November 30, 1921 - March 29, 1998
Eugene Walter was born and grew up in Mobile, Ala., where he was raised by his grandparents. After his grandparents' deaths, Walter was informally adopted by Hammond Gayfer, a local department store heir. While living with Gayfer, Walter became involved with the Children's Theatre Guild, acting in and designing and building sets for their productions. He also wrote his own marionette shows and performed them at prisons, hospitals, and timber camps. When Gayfer died, Walter joined the Civilian Conservation Corps to support himself. During World War II, he served in the US Army and spent three years as a cryptographer in Alaska. After the war, Walter moved to New York where he worked first at a rare book store and then at the New York Public Library. In his spare time, Walter did set designs for theater productions and took painting classes at the Museum of Modern Art. In 1951, Walter moved to Paris to study at the Alliance Française and the Sorbonne. He contributed articles, stories, and poems to a new literary magazine, the Paris Review, and worked on a novel he had begun in New York. In 1952, the uncompleted manuscript for The Untidy Pilgrim was awarded the $2500 prize in the Lippincott Fiction Prize Contest for Young Novelists. The completed book was published in 1954. A poetry collection, Monkey Poems, was privately published in Paris in 1953.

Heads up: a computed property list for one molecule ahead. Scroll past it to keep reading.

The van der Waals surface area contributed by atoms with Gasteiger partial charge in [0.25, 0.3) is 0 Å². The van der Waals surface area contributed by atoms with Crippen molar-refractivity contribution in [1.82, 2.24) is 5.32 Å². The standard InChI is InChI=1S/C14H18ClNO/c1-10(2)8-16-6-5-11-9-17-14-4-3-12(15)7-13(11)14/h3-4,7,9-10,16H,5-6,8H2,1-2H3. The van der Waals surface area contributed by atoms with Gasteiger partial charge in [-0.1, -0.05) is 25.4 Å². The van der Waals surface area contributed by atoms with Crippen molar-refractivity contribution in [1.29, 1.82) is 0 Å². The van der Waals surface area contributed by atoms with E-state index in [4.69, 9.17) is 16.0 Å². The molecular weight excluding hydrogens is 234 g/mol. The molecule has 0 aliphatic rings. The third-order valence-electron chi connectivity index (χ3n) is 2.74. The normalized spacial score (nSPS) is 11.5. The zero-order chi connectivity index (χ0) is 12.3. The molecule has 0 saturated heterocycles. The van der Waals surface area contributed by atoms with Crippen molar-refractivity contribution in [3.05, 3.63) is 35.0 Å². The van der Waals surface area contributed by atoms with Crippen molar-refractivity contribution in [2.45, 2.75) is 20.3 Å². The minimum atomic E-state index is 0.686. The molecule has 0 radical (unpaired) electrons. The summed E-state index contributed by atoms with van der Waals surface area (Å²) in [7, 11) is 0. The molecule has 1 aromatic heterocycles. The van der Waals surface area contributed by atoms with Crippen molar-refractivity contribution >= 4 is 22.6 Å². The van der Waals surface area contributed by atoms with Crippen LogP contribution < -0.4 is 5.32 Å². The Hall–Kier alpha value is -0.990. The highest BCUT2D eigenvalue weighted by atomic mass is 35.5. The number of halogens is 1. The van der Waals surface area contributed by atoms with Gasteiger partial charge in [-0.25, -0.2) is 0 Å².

Walter received a Rockefeller-Sewanee Fellowship in 1956, the same year he moved to Rome to join the staff of the literary magazine Botteghe Oscure. In the early 1960s, Walter began working in the Italian film industry, translating scripts for directors such as Fellini, Wertmüller, and Zeffirelli and acting small parts. Walter's second novel, Love You Good, See You Later, was published in 1964. In the late 1960s, Walter wrote the text for American Cooking: Southern Style for the Time-Life Foods of the World series that described the cuisines of different cultures. Walter returned to Mobile in 1979, where he wrote articles about gardening, food, theater, and art for the Azalea City News & Review. Walter also published collections of short stories, poetry, and essays on Southern foodways and wrote articles for such magazines as Harper's, Vogue, Gourmet, and Food and Wine. In the 1990s, Walter collaborated with Katherine Clark on an oral history memoir, published in 2001. For the last five years of his life, he had a weekly ten-minute public radio program, Eugene At Large, on WHIL-FM. Walter died of liver cancer in Mobile in 1998.
Eugene Walter's stories feature quirky characters and chatty dialogue. Many have Alabama settings. His poems are baroque in style and are frequently illustrated with his own artwork. Walter’s cooking essays describe the role of food in Southern culture.
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Photo by Jason Thompson; courtesy of the Caroline Marshall Draughon Center for the Arts & Humanities in the College of Liberal Arts, Auburn University.
Last updated on May 30, 2008.